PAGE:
When an address is entered on a record, One Church will try to verify it by calculating the geolocation using a variety of publicly available data sources including the US Census Bureau (known as TIGER data). We also geolocate international addresses as well using data sources such as Loqate's data. The process of getting an address's latitude and longitude coordinates is called geocoding.
If we are able to determine the coordinates with enough accuracy, the address will be marked as verified. Otherwise, it will be unverified. If an address is unverified, we weren't able to determine it's location with enough accuracy but it could still be a valid address.
Note: only verified addresses can be mapped on the query builder since the latitude and longitude is needed. However, all addresses regardless of whether it was verified or unverified can still be mapped on Google by clicking on the "map it" button.
Geocoding is a challenging task and made even more so if 100% precision is required. While we will try to get the most accurate coordinates for an address, One Church is not a mapping service and cannot guarantee rooftop-level accuracy for all addresses. However, we do try to return the best possible result based on the available data. If the geocode result is not rooftop, we try to get as close to the actual building as possible within our accuracy criteria (see below).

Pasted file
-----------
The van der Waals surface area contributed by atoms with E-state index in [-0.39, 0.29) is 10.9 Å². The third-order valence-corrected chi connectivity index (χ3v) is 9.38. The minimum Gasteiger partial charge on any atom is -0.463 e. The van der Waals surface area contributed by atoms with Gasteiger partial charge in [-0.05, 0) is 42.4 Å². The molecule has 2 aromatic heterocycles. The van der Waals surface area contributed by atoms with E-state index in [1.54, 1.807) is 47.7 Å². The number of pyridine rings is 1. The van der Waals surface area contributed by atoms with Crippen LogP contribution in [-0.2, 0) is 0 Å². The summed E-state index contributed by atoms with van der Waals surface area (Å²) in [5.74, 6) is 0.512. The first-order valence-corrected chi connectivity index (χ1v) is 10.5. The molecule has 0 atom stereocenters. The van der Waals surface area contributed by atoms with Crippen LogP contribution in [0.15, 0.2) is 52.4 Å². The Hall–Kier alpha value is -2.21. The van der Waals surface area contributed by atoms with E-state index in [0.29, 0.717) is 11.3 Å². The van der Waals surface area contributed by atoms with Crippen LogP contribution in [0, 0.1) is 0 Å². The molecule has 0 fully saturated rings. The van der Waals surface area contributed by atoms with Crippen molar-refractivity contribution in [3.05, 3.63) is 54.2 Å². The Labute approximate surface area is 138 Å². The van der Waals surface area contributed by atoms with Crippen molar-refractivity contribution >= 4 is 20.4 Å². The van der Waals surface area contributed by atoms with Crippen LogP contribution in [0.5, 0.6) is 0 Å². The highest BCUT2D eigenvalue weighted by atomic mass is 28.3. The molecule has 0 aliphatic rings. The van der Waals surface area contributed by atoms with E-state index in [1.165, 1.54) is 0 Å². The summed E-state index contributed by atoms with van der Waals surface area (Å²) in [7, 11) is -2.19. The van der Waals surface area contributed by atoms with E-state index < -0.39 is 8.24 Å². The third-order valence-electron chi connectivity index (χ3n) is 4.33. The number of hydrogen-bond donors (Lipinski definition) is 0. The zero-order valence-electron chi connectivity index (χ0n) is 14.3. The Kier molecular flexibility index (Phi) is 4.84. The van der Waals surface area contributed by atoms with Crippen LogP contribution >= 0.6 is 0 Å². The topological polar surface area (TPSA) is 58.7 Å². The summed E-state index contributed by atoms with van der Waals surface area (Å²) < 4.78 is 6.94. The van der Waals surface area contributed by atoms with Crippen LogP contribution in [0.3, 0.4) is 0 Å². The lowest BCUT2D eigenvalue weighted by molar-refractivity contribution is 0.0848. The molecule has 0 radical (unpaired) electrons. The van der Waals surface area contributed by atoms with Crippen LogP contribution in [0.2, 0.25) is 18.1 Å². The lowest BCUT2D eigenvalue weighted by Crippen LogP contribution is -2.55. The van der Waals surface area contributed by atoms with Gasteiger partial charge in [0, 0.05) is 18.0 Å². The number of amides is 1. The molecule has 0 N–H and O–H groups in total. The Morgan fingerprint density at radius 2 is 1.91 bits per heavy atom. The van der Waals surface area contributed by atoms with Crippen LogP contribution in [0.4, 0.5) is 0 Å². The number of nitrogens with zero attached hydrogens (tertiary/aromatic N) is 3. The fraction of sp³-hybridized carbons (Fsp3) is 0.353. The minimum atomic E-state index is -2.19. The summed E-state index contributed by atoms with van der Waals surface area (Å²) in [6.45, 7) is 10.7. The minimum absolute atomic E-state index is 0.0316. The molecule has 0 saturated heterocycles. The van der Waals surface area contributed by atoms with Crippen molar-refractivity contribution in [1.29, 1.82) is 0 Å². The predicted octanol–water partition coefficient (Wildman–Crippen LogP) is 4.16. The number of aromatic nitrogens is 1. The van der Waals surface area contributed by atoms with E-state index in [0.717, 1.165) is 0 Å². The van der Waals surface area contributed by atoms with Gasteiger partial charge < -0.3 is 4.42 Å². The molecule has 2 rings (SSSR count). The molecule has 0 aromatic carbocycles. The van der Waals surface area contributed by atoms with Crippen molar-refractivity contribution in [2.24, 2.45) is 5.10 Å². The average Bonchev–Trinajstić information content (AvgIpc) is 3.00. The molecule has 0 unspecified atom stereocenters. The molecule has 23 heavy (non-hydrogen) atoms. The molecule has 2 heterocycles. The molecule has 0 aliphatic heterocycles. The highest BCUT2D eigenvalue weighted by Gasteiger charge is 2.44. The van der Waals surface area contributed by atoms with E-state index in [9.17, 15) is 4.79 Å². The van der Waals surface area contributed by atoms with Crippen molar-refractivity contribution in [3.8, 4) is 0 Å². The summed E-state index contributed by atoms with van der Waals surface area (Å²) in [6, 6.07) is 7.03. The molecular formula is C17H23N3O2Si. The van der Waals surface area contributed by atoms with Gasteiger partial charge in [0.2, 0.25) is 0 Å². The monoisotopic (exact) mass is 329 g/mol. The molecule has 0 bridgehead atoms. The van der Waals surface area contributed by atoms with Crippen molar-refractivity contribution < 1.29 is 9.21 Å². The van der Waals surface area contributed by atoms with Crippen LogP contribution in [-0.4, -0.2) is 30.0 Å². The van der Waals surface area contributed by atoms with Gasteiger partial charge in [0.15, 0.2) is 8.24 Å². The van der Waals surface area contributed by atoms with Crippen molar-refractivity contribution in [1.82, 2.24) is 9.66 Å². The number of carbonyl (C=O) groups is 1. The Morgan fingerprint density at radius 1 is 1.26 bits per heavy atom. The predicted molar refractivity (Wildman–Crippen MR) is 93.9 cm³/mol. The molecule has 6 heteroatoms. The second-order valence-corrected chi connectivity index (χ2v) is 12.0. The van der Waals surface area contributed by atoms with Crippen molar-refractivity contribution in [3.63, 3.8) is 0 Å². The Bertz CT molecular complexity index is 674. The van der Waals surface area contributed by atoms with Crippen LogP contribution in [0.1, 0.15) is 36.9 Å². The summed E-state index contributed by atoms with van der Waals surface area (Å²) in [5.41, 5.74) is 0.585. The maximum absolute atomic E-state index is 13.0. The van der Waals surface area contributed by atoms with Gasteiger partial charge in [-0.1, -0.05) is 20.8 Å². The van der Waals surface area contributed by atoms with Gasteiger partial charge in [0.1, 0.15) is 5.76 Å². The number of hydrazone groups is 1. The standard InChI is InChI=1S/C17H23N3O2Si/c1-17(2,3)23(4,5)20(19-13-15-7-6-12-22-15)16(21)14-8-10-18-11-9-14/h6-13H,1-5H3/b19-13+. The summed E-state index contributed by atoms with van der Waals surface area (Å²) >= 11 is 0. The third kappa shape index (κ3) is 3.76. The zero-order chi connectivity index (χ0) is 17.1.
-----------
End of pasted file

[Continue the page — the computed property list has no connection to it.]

Important: latitude and longitude coordinates are ONLY used when mapping multiple addresses within One Church using any of the available query builders.
What do you consider accurate enough?
When we geocode an address, we perform the following checks to determine if the resulting coordinates are accurate enough to keep:
If the coordinates are marked as "rooftop," this is an exact match and is kept
Otherwise, if the address is accurate to a 9-digit ZIP code level of precision, this means it is usually block level accuracy and is kept
Otherwise, if coordinates are marked as "range interpolated" with at least 80% accuracy, it is kept. Range interpolation indicates that the returned result reflects an approximation (usually on a road) interpolated between two precise points (such as intersections).
Otherwise, the result was not accurate enough and is rejected. The address will be unverified.
Why not use Google, Bing, or other service for geocoding?
Google, Bing, and other such services make their own maps and gather their own data. They have many restrictions on how their data can be used and displayed making it unsuitable for mapping within One Church. We do however leverage Google Maps when mapping an individual address.